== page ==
City Paper is not for tourists
Near the end of my meal at Station 9, the slick new restaurant carved out of the old post office building on U Street NW, I felt something stabbing my ass. I lifted my right cheek and found this uncomfortable hunk of metal lying there on the booth seat. I had no idea how it got there, but it was the perfect symbol for my dinner.
I got screwed.
Even though the menu here reads like some corporate-approved list that you’d find at Ruby Tuesday or Chili’s, my wife, a friend, and I were determined to remain open-minded about the fare. We figured the proof was in the execution, not in the description, of the dishes. (Our generosity of spirit was harder than you might think, given that one appetizer was described as “Mo’ Rockin’ Beef Rolls.”)
My friend ordered “Big Bob’s Bass,” a head-on specimen whose skin was supposed to be cooked ’til “crispy” but was closer to the dry, weather-beaten texture of a Midwestern corn farmer’s face after a long, hot summer. The fish was chewy and tasted like…nothing. I ordered the barbecued spareribs almost as a dare. I really didn’t expect Carolina- or Memphis-quality pork ribs. But I also didn’t expect a plate of dehydrated bones with the sauce dried hard onto the meat like plaster. The kitchen’s attempt to hide its mistake under a fresh application of sauce was noble, but a failure just the same. They were, without a doubt, the worst ribs I’ve ever eaten in my life.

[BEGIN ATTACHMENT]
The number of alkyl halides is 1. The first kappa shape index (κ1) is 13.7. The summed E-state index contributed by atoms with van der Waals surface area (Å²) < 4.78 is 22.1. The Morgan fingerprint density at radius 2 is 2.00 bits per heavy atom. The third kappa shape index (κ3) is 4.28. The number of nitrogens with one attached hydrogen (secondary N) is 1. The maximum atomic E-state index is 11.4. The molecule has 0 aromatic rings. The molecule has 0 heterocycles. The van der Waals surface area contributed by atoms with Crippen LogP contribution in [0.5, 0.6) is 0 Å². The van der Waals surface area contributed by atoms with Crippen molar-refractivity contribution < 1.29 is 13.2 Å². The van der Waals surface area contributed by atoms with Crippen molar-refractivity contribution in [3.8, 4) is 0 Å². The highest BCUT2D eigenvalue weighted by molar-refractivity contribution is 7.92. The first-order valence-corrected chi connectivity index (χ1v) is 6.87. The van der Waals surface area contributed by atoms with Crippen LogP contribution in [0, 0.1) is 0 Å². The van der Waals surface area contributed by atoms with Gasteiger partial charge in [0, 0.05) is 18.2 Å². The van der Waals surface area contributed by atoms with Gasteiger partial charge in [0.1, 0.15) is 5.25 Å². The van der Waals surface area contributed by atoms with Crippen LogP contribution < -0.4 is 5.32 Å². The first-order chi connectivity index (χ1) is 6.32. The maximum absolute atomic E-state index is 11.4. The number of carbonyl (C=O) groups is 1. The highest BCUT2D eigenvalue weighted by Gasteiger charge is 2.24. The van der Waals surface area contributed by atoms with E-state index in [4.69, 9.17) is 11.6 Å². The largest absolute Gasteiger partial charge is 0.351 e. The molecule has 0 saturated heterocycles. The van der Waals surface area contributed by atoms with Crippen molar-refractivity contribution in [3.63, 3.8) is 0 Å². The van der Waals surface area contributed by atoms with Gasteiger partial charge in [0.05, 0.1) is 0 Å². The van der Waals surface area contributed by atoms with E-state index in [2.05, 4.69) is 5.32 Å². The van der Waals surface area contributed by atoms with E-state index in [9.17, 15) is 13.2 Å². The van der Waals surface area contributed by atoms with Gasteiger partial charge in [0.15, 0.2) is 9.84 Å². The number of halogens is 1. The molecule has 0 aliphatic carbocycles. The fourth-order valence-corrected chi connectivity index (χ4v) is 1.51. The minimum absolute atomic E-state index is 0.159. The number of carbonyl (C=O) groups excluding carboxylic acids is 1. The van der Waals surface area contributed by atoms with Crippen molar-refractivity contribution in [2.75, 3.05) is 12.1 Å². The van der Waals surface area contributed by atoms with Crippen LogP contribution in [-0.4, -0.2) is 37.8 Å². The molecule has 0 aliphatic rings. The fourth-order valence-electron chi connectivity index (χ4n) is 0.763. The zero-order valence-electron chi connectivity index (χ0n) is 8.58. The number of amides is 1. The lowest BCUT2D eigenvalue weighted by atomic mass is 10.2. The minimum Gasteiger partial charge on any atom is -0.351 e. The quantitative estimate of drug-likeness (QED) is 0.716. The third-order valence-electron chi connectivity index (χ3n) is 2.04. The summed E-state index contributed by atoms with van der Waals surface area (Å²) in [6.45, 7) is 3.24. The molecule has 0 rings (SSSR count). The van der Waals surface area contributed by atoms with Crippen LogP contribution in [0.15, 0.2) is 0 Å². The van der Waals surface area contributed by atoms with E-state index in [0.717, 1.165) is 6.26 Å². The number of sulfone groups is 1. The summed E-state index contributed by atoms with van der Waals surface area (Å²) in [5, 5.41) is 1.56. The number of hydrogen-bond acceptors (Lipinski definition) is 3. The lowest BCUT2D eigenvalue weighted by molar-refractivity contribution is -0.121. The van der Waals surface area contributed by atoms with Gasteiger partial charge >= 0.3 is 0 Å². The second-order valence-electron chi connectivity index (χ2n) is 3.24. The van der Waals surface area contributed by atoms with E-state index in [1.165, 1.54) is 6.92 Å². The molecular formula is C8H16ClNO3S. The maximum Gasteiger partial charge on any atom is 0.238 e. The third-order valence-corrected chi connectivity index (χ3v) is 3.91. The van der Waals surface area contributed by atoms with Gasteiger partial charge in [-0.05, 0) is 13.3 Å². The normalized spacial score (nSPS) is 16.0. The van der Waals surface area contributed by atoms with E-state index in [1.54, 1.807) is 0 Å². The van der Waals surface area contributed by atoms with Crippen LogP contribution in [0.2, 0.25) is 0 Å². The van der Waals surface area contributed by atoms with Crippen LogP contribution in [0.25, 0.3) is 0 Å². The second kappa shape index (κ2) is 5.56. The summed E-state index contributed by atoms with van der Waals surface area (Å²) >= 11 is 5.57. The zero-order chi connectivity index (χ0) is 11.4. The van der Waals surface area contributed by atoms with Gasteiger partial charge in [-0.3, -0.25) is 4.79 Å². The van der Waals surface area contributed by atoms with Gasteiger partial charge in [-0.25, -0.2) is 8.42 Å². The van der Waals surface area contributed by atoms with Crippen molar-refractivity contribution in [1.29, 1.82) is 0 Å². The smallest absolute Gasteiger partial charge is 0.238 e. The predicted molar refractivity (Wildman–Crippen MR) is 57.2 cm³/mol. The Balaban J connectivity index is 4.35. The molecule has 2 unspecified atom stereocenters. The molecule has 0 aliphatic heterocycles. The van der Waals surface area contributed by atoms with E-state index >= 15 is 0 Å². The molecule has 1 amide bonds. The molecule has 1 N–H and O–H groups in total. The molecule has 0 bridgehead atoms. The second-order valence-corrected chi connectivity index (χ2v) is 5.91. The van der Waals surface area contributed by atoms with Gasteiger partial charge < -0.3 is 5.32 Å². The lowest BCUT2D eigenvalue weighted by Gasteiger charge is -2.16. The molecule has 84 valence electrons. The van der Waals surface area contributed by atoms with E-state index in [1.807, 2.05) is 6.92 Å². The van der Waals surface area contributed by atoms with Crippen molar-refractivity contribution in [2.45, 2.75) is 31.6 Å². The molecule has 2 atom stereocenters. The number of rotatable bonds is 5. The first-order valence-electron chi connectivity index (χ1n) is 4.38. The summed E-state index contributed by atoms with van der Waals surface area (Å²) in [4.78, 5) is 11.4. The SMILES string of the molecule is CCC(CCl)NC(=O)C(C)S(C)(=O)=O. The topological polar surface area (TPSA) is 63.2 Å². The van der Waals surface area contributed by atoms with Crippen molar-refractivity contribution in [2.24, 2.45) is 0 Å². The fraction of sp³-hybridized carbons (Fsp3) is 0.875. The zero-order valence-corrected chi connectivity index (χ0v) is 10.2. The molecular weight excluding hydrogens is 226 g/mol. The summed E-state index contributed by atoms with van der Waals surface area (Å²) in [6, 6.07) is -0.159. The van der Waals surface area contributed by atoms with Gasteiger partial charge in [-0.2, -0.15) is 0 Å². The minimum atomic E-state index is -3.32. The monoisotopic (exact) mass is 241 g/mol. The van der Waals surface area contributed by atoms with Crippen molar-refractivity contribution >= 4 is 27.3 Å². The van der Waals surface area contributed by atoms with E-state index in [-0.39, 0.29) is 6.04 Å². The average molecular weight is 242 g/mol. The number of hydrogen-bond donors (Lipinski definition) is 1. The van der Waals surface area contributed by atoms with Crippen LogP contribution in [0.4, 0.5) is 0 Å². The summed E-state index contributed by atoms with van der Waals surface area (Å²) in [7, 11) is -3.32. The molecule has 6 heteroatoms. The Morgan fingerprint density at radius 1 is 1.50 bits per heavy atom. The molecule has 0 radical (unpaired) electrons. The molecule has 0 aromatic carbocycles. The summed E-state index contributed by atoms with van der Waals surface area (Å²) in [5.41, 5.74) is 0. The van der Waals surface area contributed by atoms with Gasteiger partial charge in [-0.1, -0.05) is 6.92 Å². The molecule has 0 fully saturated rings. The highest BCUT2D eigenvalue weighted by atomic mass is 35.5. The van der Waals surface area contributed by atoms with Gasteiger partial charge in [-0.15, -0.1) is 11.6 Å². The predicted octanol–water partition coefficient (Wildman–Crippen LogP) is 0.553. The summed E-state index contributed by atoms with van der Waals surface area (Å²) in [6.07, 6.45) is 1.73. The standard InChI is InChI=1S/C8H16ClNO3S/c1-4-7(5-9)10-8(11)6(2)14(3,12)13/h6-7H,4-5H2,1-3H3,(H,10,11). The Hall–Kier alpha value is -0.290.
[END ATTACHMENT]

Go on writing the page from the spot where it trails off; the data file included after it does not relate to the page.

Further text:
Only my wife’s sweet, meaty pan-seared scallops saved the dinner for complete disaster, but it still wasn’t enough for us to wonder what the hell Tom Sietsema was thinking. When you get screwed this bad—-the bass was $21, my ribs were $19—-you want others to feel your pain, too.